Where things began to take a turn for the worse is when Tynan Sylvester, the developer of the game, waded into the comments. He called the piece an example of "anger-farming" and objected to what he calls "blatant lying." The entire response is worth a read, as is the original article. But here’s some highlights.

From an email he says he sent to the author prior to the article’s publication, Sylvester says, "You're analyzing a broken system :/ Also, this system is just something slammed together to get the game working in a basic way. It's just barely functional enough to fill its role. It's never been intended as any kind of accurate or even reasonable simulation of the real thing."

In the fiction of RimWorld, a group of humans are stranded on a hostile alien planet with limited supplies. Players choose from a selection of AI storytellers before each campaign begins.
Ludeon Studios

Later, however, Sylvestor injects his own thoughts on why the broken system nonetheless conforms to his understanding of how sexual identity and gender roles actually work.

"I've known some bi women," he writes, "and a large proportion of the nominally straight women I've known have discussed bi impulses or experiences they've had. In contrast, every bi man I've ever known has ultimately ended up identifying as gay. These patterns seem to apply even in very gay-friendly social contexts. Of course I'm sure bi/bi-curious men exist, but the research and what I've seen supports the conclusion that they're rarer than bi women. Conversely, gay women seem to be rarer than gay men."

Sylvester also takes a swipe at the integrity of the author, and at Rock Paper Shotgun as a whole.

"Now onto the 'journalism,’" he wrote. "There's no attempt to get an explanation or understanding of why the code works as it does. The decision was specifically made to not ask me any question, or understand why these decisions were made, or comprehend the research or meaning behind them. It's purely written in the style of a witch hunt — point at the heretic, maliciously misinterpret everything in the most moralistic, angry way possible, and harvest the resulting anger for clicks."

Rock Paper Shotgun Editor-in-Chief Graham Smith also entered the fray, stating below the story that, "[Sylvester] was contacted for comment but refused to participate in an interview unless we ceded editorial control. I wasn’t willing to do that." Smith told Polygon that Sylvester requested that the full transcript of the interview be published, rather than be edited for length.

"We had wanted quotes that we could seed throughout the article to add context, rather than running a straight Q&A, but more broadly we don't let interview subjects dictate terms like that," Smith told Polygon. "It's a fundamental principle in order to maintain editorial independence, but also a practical matter. If he had said something libelous, say, we would have had to immediately go back on said promise. So we didn't make that promise and didn't do the interview."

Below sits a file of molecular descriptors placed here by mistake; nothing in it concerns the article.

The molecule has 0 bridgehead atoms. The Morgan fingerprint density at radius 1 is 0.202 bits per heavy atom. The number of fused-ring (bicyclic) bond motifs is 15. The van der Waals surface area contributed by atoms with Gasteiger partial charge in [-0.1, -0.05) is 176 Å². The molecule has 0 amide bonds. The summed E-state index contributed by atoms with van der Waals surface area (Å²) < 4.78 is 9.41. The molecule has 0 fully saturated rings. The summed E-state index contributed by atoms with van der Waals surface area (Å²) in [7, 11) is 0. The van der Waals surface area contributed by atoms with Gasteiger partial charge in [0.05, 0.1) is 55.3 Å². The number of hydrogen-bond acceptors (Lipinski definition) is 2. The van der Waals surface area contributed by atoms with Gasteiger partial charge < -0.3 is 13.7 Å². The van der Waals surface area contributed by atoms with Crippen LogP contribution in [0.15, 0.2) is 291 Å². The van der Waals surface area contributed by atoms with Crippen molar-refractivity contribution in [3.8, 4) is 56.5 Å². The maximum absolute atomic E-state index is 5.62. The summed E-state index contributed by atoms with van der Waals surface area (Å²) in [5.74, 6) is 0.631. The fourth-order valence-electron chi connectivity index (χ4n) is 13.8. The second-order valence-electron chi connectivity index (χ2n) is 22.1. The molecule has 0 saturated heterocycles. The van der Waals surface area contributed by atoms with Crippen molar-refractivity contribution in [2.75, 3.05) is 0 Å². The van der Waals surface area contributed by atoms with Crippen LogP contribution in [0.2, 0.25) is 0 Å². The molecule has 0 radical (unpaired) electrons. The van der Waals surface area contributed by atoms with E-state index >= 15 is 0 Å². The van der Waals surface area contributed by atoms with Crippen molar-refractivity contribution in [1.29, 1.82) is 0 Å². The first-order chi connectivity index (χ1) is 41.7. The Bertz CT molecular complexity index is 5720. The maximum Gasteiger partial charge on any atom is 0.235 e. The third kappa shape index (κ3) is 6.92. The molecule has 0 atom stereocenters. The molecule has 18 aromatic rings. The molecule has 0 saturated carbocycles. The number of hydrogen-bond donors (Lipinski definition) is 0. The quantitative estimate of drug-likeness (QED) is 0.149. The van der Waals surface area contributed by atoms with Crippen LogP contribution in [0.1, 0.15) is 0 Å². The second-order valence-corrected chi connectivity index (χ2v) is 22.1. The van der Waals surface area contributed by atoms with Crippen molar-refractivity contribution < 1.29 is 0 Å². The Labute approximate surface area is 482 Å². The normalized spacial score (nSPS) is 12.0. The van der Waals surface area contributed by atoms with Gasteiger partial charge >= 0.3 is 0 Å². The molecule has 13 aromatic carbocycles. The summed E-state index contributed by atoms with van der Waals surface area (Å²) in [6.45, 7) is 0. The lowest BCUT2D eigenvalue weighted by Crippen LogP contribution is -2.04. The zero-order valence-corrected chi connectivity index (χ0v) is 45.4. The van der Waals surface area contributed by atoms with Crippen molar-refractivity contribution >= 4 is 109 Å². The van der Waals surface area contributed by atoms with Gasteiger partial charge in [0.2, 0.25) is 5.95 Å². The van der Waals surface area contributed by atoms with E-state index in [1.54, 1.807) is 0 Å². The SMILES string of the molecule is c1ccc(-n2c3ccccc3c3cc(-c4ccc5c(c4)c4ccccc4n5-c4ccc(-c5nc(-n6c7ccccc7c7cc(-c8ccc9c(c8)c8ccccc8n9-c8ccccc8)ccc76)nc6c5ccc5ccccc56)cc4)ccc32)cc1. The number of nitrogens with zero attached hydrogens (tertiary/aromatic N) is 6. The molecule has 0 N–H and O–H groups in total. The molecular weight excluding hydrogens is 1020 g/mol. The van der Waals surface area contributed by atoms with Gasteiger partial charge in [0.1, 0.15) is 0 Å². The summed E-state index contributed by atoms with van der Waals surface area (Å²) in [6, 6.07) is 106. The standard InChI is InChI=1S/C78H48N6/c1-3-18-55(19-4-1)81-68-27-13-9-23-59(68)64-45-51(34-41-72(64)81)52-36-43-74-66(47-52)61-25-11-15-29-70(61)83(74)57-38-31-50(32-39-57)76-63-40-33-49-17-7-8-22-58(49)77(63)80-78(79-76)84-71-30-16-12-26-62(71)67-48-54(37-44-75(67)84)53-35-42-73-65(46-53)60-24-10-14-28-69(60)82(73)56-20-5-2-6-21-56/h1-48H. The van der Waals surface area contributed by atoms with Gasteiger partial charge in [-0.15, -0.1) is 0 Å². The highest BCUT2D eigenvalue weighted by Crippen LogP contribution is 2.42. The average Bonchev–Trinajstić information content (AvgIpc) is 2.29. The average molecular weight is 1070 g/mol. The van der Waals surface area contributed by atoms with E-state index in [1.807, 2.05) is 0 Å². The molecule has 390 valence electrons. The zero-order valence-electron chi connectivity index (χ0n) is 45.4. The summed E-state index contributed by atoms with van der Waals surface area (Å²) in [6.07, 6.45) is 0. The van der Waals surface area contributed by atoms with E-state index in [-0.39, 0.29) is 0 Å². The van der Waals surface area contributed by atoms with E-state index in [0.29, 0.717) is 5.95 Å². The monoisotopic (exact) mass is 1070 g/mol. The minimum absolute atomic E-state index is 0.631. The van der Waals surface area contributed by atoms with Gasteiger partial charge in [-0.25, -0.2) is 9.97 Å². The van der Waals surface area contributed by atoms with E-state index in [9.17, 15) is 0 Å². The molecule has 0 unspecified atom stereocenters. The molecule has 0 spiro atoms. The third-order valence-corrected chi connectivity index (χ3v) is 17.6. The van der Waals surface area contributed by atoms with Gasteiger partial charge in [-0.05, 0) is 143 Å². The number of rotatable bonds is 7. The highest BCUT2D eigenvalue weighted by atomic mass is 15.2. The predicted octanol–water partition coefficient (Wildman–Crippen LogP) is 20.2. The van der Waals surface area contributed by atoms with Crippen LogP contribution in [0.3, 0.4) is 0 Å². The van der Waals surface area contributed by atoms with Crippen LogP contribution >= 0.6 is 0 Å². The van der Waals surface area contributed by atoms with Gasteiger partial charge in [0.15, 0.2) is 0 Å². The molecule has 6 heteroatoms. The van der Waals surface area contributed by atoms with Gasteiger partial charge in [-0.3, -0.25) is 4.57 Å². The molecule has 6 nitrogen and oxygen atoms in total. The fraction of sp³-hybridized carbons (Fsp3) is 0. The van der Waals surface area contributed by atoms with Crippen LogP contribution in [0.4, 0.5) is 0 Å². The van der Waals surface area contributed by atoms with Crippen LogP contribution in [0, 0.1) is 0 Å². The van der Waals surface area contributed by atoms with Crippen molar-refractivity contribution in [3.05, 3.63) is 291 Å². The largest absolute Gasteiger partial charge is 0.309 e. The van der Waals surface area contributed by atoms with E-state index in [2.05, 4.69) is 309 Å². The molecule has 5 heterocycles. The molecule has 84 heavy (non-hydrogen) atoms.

The entire affair spiraled out into social media from there, with various parties taking shocked stances that someone could have such an anachronistic view of human sexuality and related LGBTQ issues, while other parties bemoaned the state of journalism both specifically and generally.

Shortly thereafter, Sylvester went to Reddit and, in a lengthy post, refuted the Rock Paper Shotgun author’s analysis of his code point by point. He says that his game "scarcely defines gender at all" and allows "males and females" to perform all of the same in-game roles, from fighting to cooking.

"The only asymmetry is in the probability of starting romance interactions, but even there there are no ‘strict gender roles.’ Women propose to men, and hit on them, and so on. Women do all the same behaviors as men. The only difference is that the game applies some probability factors to romance attempts based on the character doing the behavior. That’s it. Every character can still do everything behavior (except one case which is being fixed for next version). So it’s simply wrong to say there are "strict" gender roles in the game."

Rock Paper Shotgun has added a link to Sylvester’s Reddit post as a post script to their article. However, they’ve also reaffirmed the accuracy of their original story, saying that they "stand by the accuracy of the article entirely."

RimWorld remains available on Steam’s Early Access program. The $29.99 game is available for Linux, Mac and Windows PC and features elite packages of downloadable content for as much as $555. It’s review score is, to use Steam’s vernacular, "overwhelmingly positive."

Sign up for the newsletter Sign up for Patch Notes

A weekly roundup of the best things from Polygon